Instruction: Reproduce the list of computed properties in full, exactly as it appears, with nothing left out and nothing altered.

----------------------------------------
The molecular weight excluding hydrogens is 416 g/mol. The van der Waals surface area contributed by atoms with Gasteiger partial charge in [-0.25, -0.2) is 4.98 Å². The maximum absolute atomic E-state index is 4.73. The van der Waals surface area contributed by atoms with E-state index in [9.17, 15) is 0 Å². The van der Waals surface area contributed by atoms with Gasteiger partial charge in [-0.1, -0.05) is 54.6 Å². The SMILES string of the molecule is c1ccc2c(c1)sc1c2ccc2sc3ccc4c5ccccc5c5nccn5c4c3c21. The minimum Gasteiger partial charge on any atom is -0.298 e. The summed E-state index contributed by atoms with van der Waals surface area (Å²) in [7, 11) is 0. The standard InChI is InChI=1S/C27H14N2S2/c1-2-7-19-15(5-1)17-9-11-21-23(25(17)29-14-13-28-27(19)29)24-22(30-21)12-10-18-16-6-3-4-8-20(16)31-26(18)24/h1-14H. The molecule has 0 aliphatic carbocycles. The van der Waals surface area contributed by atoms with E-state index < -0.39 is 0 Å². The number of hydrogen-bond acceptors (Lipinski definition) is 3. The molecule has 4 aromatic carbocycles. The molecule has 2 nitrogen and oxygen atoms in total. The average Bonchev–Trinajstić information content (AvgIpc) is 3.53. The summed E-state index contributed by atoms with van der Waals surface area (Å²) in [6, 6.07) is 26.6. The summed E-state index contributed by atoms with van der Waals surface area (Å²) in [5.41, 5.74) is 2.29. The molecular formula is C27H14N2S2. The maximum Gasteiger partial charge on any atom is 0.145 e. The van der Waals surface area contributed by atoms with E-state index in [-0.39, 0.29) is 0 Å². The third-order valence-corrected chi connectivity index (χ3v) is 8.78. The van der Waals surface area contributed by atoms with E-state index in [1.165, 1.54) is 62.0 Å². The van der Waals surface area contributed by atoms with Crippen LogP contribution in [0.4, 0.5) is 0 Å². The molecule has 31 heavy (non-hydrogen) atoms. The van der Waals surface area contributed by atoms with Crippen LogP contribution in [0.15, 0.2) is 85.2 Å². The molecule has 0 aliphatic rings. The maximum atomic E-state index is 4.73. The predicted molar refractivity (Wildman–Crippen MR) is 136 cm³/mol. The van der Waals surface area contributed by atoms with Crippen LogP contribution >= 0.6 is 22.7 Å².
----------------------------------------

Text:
The molecular weight excluding hydrogens is 416 g/mol. The van der Waals surface area contributed by atoms with Gasteiger partial charge in [-0.25, -0.2) is 4.98 Å². The maximum absolute atomic E-state index is 4.73. The van der Waals surface area contributed by atoms with E-state index in [9.17, 15) is 0 Å². The van der Waals surface area contributed by atoms with Gasteiger partial charge in [-0.1, -0.05) is 54.6 Å². The SMILES string of the molecule is c1ccc2c(c1)sc1c2ccc2sc3ccc4c5ccccc5c5nccn5c4c3c21. The minimum Gasteiger partial charge on any atom is -0.298 e. The summed E-state index contributed by atoms with van der Waals surface area (Å²) in [7, 11) is 0. The standard InChI is InChI=1S/C27H14N2S2/c1-2-7-19-15(5-1)17-9-11-21-23(25(17)29-14-13-28-27(19)29)24-22(30-21)12-10-18-16-6-3-4-8-20(16)31-26(18)24/h1-14H. The molecule has 0 aliphatic carbocycles. The van der Waals surface area contributed by atoms with E-state index < -0.39 is 0 Å². The number of hydrogen-bond acceptors (Lipinski definition) is 3. The molecule has 4 aromatic carbocycles. The molecule has 2 nitrogen and oxygen atoms in total. The average Bonchev–Trinajstić information content (AvgIpc) is 3.53. The summed E-state index contributed by atoms with van der Waals surface area (Å²) in [6, 6.07) is 26.6. The summed E-state index contributed by atoms with van der Waals surface area (Å²) in [5.41, 5.74) is 2.29. The molecular formula is C27H14N2S2. The maximum Gasteiger partial charge on any atom is 0.145 e. The van der Waals surface area contributed by atoms with E-state index in [-0.39, 0.29) is 0 Å². The third-order valence-corrected chi connectivity index (χ3v) is 8.78. The van der Waals surface area contributed by atoms with E-state index in [1.165, 1.54) is 62.0 Å². The van der Waals surface area contributed by atoms with Crippen LogP contribution in [0.4, 0.5) is 0 Å². The molecule has 31 heavy (non-hydrogen) atoms. The van der Waals surface area contributed by atoms with Crippen LogP contribution in [0.15, 0.2) is 85.2 Å². The molecule has 0 aliphatic rings. The maximum atomic E-state index is 4.73. The predicted molar refractivity (Wildman–Crippen MR) is 136 cm³/mol. The van der Waals surface area contributed by atoms with Crippen LogP contribution >= 0.6 is 22.7 Å².